It’s clear to see how current music culture influences today’s youth. Along with tunes, this industry also brings with celebrities, slang, social games, and lifestyle inspiration into trend. Just look around and you’ll likely see a few highschoolers participating in the next online “challenge” like rapper Drake’s “In My Feelings” dance, or cliques of girls triumphing the time of “hot girl summer,” a term introduced by hot new artist Megan Thee Stallion.
This isn’t anything new, either. Remember “Beatlemania” of the 1960’s, when teenagers everywhere were begging their parents to take them to a store to buy a drum set so they could rock like Ringo Starr? It’s just the same now, except there’s an online shop for drums and they likely want to embody someone like Questlove instead.
We can see with our own two eyes the way popular music influences culture all around it. However, are there ways in which the youth is influencing music in return that we can’t see? This is much harder to pinpoint, but research is beginning to show just how teen behavior affects the industry through a sort of trickle-up influence.
What have we found? Here’s how today’s youth culture is affecting the industry.
This new group of post-millennial, tech-savvy youngsters has been dubbed the “iGeneration” – a group fond of music videos, streaming, and sharing.
While streaming is the most common way this group prefers to listen (over radio or physical albums, for example) they do it the most on a platform that doesn’t even technically count as a streaming platform: Youtube. This “social media” platform is the most popular site among kids ages 13-18, according to Pew Research Center.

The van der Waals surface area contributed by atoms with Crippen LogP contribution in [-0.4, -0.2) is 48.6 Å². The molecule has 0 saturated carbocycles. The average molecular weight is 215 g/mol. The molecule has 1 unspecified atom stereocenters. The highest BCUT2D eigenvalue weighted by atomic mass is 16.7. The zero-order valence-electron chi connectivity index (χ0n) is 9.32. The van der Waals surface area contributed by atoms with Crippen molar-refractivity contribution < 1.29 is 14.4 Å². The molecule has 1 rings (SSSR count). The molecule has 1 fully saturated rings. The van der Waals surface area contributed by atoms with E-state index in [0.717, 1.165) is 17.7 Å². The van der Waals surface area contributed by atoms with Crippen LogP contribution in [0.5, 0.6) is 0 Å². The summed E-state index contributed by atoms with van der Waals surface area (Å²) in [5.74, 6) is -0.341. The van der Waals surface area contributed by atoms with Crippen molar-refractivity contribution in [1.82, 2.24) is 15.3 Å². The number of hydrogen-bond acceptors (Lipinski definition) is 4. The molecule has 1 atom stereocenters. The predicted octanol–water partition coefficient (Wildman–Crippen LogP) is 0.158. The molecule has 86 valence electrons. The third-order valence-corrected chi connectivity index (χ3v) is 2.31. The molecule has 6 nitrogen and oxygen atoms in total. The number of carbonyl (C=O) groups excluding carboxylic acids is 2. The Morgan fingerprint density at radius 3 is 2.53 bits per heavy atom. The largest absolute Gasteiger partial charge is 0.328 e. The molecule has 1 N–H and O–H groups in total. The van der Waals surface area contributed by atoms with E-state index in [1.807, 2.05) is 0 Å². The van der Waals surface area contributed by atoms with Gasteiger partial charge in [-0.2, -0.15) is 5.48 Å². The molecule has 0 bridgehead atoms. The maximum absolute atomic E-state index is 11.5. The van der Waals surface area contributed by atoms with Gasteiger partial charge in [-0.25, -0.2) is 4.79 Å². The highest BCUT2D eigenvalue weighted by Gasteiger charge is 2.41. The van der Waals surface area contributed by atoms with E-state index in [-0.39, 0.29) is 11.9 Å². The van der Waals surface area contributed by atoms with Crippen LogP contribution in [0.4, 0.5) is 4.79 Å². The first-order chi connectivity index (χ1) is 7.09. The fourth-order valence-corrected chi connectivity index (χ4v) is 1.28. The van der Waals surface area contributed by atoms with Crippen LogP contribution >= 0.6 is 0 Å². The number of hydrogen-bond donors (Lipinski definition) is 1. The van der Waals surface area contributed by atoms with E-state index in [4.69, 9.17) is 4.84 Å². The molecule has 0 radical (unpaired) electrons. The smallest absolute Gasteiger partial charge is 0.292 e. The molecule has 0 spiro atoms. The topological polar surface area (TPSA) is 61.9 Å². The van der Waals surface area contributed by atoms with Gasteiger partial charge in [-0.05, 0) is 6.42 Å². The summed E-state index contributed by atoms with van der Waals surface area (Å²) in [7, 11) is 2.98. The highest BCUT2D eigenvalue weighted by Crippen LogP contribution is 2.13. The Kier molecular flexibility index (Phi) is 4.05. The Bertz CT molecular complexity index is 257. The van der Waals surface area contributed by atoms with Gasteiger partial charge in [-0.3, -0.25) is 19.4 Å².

This is interesting, as it suggests having a visual to go along with the music is more appealing to the group. More proof? The platform’s top-visited channels are all related to music. Since the previous generations’ “killing” of music videos and MTV’s actual music-related content, visuals have taken a backseat to the actual tunes.
However, with today’s youngsters, they are being resurrected thanks to the option of streaming. Streaming makes music feel like an individualized experience. Rather than listening to whatever plays next, listeners get to hand-selected what’s on their “queue” and create their own playlists for different moments.
While no one’s watching music videos on TV any more, they are now bigger than ever. Labels are spending more than ever on videos to catch the eye of this crucial demographic, and it’s working. The record for most watched music video of all time reached a new height in 2017 with Luis Fonsi’s song, “Despacito.”
Social Media’s Affect On Music
Music sharing is a big part of social media, especially for teenagers. This generation ties their personal identity closer to their musical tastes than ever before. The industry understands this, and they capitalize on that by striving to create music that is shareable, relatable, and hopefully, able to go viral.
Artists are even using their social media accounts as a place to connect with these fans, collect feedback, and learn what exactly they’re looking for in music to come. By getting involved with these young listeners in a space they spend most of their time (online), the industry is getting real-time data on what music is being shared and how they can get it shared even more.
Change Will Continue
The relationship between music and the youth of our nation has always been a strong one. However, now we’re learning more about the give and take between the two and discovering that there’s mutual influence taking place. We can expect these online platforms to continue shaping the way the industry packages music for consumption.
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